It’s OK to Admit You’re Writing For Money

Oren Cohen

Just don’t be a douche-bag about it.

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Have you ever heard the sentence, “True Writing is above compensation”?

Or maybe, “If you write for money, you’ll never succeed”? Many young writers believe that the art of writing is reserved only for gifted people.

I’m here to say it as clearly as I can: Not True.

One example is from my time in college. One of my extracurricular courses was about the science of Creativity over the decades. During one of the classes, our lecturer asked who in the class has a favorite author. Many people raised hands and said many names, which I don’t remember. What happened next was burned into my mind.

The lecturer asked one of the students what does she think about the author as a person. The student glorified the author for their works and how smart they must be for creating them.

The lecturer laughed and started explaining that this same adoration was why medieval artists were so successful. It’s because we subconsciously put Creativity and Art on a pedestal higher than we are.

And perhaps we shouldn’t, but that’s a discussion for a different day.

Today, I want to focus on how we writers are affected by this human nature trait and how it relates to getting paid for your writing.

Some of us are modest, kind, shy. Some others — aware or not — utilize that human adoration to create crowds of people that revere them for something they are not.

Many successful writers on Medium like Ayodeji Awosika, Tim Denning, and Sean Kernan — among others — create helpful posts that people can go on a deep dive and binge on their articles. I love reading them, but more than that — I learned a lot by reading them. They gave me value.

But there are some others, too. Those writers feel obliged to put a story or two into the world and invite people to give them money. For what? You steal 3 minutes of my time without giving me anything in return, and now you ask me to financially support you, too? It doesn’t seem like a fair trade to me.

But you know what? The crowd writers — that’s how I’ll name the negative ones — are all for finding innocent people who believe only some people in the world can write a book or even a blog post.

In Hebrew, there’s a saying (which sounds a lot better in Hebrew):

“Suckers don’t die. They are replaced.” — Hebrew saying.

There will always be people who believe a lie. There will always be people to take advantage of them. It’s quite bleak, I know, but life isn’t all roses and smiles.

In the last decade, I’ve been dealing with considerable debt. I’ve asked my parents to help out, and they did. It’s still there. Not going anywhere, at least not anytime soon. Does that mean I’m a starved artist? I mean, I write, don’t I?

Well, No. I have a day job. In fact, I have a fantastic day job in the high tech industry, and the salary fits the description of the job.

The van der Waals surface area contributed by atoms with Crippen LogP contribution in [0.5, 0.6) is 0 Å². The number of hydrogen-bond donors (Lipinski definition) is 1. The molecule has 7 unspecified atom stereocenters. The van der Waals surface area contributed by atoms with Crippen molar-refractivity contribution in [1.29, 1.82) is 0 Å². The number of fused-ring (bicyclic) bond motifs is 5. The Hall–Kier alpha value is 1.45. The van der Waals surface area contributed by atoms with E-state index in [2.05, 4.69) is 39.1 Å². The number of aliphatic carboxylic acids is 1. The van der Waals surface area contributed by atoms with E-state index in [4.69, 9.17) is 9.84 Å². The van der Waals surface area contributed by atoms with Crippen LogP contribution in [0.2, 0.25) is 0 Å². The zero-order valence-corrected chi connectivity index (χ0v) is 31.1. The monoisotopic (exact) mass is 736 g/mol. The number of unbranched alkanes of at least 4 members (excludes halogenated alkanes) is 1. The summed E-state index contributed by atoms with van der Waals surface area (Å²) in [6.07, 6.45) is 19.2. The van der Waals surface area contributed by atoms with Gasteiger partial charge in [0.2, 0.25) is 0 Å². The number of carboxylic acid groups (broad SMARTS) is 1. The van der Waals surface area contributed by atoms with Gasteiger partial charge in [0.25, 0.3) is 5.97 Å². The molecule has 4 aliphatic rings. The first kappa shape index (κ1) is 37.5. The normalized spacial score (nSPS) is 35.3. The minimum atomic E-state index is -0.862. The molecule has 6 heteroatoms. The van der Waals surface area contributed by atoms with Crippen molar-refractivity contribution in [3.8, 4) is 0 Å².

And still, it’s easy to incur debt — it’s tough to get rid of it.

So, I work. But I also know how to write. Shouldn’t I utilize this skill? Shouldn’t I monetize what I can in a bid to get myself out of the rut I put myself into in my earlier years?

Yes.

I’m allowed to do that, and so are you. I’m OK with admitting I write because I love writing, and I also want to make money from my craft.

I’m perfectly OK to say to my readers that I may provide them with a unique perspective, but they could also be totally smarter than I am.

I’m perfectly OK with saying to my readers that I’m sharing their lived experiences, dreams, or fantasies. I’m not better than them.

What people immediately think about a writer who charges money is that my writing will be full of sales pitches.

Wrong.

Subscription writing is now taking over the world by storm. Frameworks like Substack, Revue, and my personal favorite, Ghost, allow people to open blogs and offer a monthly subscription service.

Now, I’m not going to offer you to join one, there are no hidden affiliate links, and I’m not getting paid for mentioning them. I’m only saying that they are a good outlet for writers who want to share their writing with the world and maybe make some money off it.

When a writer offers you to get some posts unlocked for the price of one Starbucks a month, it’s nothing for you — it’s the world for them.

There are many examples of people who get paid nicely for running subscription blogs — whether being helpful or not. Perhaps the most well known out of all of them is Andrew Sullivan. Andrew made more than a million dollars a year from his subscription-based political blog.

So, please, if you’re a writer reading my words, don’t be afraid to admit you’re writing to get paid. We’re all human. We all have needs and wants and dreams.

Just don’t be a douchebag about it and put yourself on a pedestal above everyone else. Because frankly, the best way to get paid as a writer — is to help other people and change their lives for the better.

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I'm a geeky content creator. My content will usually be helpful articles for other content creators like me or some fun geeky articles about shows, video games, and literature. Recommend me a new fantasy book! Also, I'm working on my own fantasy story so stay tuned for that, too.

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